- “There is a construction site not far from the campus. My people spotted a couple of homeless dogs running free, just the right kind. If I could have your permission to send someone on the lookout…We can vaccinate them on the premises…”
The problem was not their concern, but the Directors exchanged glances. They both envisioned a couple of bearded senior researchers chasing dogs through the construction sites of Babushkinskaya. A smile, ready to reveal itself, hid in the corners of Smyrev’s eyes. Mehedov covered his teeth with his scaly hand, and yawned.
Science at times requires unprecedented steps. This is why their permission was being solicited. Soon a couple of captured dogs will be brought to the third floor to be operated upon. In the course of the experiment, several electrodes will be implanted in each animal’s brain. The wires sticking out of cork on top of the dog’s head will make it look like a creature from outer space. What if the owner unexpectedly materialized to claim the pet? It was essential that the animals be the sole property of the Institute. The electrodes contained precious materials, gold and platinum. The Research Center was not a cheap place.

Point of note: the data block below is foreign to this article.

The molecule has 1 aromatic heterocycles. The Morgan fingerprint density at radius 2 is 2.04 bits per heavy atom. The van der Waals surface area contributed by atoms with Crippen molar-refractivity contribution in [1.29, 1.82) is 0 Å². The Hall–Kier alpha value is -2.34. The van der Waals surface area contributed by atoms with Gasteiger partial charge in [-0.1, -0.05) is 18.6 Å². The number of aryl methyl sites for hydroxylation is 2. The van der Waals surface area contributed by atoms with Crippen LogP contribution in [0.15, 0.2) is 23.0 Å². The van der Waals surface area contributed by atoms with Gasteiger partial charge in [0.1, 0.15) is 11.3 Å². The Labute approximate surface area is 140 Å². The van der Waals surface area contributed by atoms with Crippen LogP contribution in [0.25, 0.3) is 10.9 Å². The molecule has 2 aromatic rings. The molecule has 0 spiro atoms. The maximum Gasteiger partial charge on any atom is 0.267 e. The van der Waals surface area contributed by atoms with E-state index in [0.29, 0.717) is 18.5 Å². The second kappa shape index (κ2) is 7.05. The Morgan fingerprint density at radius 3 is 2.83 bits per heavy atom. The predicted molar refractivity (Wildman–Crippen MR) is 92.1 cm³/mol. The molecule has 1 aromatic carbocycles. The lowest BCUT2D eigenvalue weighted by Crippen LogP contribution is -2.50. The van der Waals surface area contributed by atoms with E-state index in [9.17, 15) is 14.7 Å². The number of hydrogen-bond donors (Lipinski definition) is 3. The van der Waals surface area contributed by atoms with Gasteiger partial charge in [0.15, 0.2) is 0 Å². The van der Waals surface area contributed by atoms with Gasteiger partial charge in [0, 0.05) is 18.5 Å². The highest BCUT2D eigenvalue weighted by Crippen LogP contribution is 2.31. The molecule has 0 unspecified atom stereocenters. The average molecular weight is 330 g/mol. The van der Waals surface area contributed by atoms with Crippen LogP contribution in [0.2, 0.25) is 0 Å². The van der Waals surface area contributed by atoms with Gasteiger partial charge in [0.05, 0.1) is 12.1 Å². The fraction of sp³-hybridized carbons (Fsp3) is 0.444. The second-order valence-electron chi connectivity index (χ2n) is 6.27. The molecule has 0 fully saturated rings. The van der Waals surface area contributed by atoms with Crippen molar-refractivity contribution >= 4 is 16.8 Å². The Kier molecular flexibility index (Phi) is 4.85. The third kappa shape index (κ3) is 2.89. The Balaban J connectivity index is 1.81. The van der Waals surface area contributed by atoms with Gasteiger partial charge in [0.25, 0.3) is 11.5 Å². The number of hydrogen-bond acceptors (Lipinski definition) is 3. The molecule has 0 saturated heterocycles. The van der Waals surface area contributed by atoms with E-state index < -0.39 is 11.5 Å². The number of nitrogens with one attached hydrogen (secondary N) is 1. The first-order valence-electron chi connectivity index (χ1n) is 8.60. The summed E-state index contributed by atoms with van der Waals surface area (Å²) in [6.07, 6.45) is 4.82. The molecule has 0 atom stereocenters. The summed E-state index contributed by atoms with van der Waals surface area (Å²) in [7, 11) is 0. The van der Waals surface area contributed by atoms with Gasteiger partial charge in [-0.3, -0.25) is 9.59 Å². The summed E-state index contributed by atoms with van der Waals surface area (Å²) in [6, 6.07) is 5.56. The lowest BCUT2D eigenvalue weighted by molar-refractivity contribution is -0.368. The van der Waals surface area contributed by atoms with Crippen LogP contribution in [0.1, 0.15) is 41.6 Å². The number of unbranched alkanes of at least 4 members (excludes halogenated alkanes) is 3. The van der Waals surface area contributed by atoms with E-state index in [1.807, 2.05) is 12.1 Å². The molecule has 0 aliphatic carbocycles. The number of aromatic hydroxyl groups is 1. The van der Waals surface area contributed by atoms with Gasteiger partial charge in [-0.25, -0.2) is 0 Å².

After permission was granted, with Number Four assuming responsibility for possible consequences of Operation “Grab the Dog”, all the dossiers were passed on to Mehedov. The results of the trials were not of the kind to be published in monthly and annual research journals and presented at conferences. The information contained in the Institute’s files was never discussed, or referred to, other than inside the walls of the building. Submitting the files to the Director of Research meant the meeting was over. The boss dismissed all but Mehedov.
In sharp contrast to his immaculately dressed friend Smyrev, the Head of the Laboratory of Man looked as though he had just emerged from a fight. His clothes were disheveled, wrinkled and greasy. It would never be tolerated in another, but Professor Mehedov was a different kind of animal. He was accepted for what he was, for he was a genius. The two did not need words to communicate. In the conference room, they never discussed their decisions, or even talked to each other. They did so only in the safety of the Laboratory of Man, with its thickly insulated walls.
The Laboratory Heads were aware that the bosses were not to be disturbed for the rest of the day. The mortals left quietly, while the gods headed towards their private elevator at the end of the corridor. It took them to the top floor. When Smyrev keyed in a code, the door moved aside, revealing a very long and narrow passage brightly lit with stark fluorescent lights. It had two rows of identical grey doors, with no plates or numbers on any of them.
The place was very quiet. It smelled slightly of medicine and strongly of danger. The two walked in the direction of the portal at the end of the corridor, the sound of their steps muffled by a thick carpet. Their shadows followed them, sworn to secrecy, unafraid of the deadly knowledge kept behind the steel doors.